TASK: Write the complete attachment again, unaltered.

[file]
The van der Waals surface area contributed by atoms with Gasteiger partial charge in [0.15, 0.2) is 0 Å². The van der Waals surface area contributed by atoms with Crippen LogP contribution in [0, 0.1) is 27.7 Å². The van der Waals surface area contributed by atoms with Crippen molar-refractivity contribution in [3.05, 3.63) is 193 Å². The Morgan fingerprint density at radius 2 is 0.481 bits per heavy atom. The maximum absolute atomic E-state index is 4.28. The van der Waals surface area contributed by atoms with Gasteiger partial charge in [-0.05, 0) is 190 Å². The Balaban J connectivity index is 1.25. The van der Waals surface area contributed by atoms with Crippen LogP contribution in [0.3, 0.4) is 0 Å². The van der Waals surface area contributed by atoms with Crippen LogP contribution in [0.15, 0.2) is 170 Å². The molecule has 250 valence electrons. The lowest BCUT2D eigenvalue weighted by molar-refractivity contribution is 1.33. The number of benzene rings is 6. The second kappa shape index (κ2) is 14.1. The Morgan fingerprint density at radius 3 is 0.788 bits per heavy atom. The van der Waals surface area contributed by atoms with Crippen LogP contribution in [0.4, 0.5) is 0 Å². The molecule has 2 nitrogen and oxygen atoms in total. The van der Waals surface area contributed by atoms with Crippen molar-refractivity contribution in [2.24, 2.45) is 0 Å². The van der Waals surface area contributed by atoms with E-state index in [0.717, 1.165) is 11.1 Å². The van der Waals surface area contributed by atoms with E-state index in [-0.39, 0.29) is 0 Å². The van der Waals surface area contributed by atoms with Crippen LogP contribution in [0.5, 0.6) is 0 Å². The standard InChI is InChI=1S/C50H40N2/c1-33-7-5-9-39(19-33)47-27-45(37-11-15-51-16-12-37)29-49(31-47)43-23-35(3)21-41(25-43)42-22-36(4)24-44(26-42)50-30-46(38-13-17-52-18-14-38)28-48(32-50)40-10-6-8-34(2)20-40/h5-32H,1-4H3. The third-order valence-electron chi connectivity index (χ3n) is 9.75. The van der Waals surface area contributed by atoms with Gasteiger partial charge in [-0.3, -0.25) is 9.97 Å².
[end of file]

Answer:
The van der Waals surface area contributed by atoms with Gasteiger partial charge in [0.15, 0.2) is 0 Å². The van der Waals surface area contributed by atoms with Crippen LogP contribution in [0, 0.1) is 27.7 Å². The van der Waals surface area contributed by atoms with Crippen molar-refractivity contribution in [3.05, 3.63) is 193 Å². The Morgan fingerprint density at radius 2 is 0.481 bits per heavy atom. The maximum absolute atomic E-state index is 4.28. The van der Waals surface area contributed by atoms with Gasteiger partial charge in [-0.05, 0) is 190 Å². The Balaban J connectivity index is 1.25. The van der Waals surface area contributed by atoms with Crippen LogP contribution in [0.3, 0.4) is 0 Å². The van der Waals surface area contributed by atoms with Crippen LogP contribution in [0.15, 0.2) is 170 Å². The molecule has 250 valence electrons. The lowest BCUT2D eigenvalue weighted by molar-refractivity contribution is 1.33. The number of benzene rings is 6. The second kappa shape index (κ2) is 14.1. The Morgan fingerprint density at radius 3 is 0.788 bits per heavy atom. The van der Waals surface area contributed by atoms with Crippen LogP contribution in [0.4, 0.5) is 0 Å². The molecule has 2 nitrogen and oxygen atoms in total. The van der Waals surface area contributed by atoms with Crippen molar-refractivity contribution in [2.24, 2.45) is 0 Å². The van der Waals surface area contributed by atoms with E-state index in [0.717, 1.165) is 11.1 Å². The van der Waals surface area contributed by atoms with E-state index in [-0.39, 0.29) is 0 Å². The van der Waals surface area contributed by atoms with Crippen LogP contribution in [0.5, 0.6) is 0 Å². The standard InChI is InChI=1S/C50H40N2/c1-33-7-5-9-39(19-33)47-27-45(37-11-15-51-16-12-37)29-49(31-47)43-23-35(3)21-41(25-43)42-22-36(4)24-44(26-42)50-30-46(38-13-17-52-18-14-38)28-48(32-50)40-10-6-8-34(2)20-40/h5-32H,1-4H3. The third-order valence-electron chi connectivity index (χ3n) is 9.75. The van der Waals surface area contributed by atoms with Gasteiger partial charge in [-0.3, -0.25) is 9.97 Å².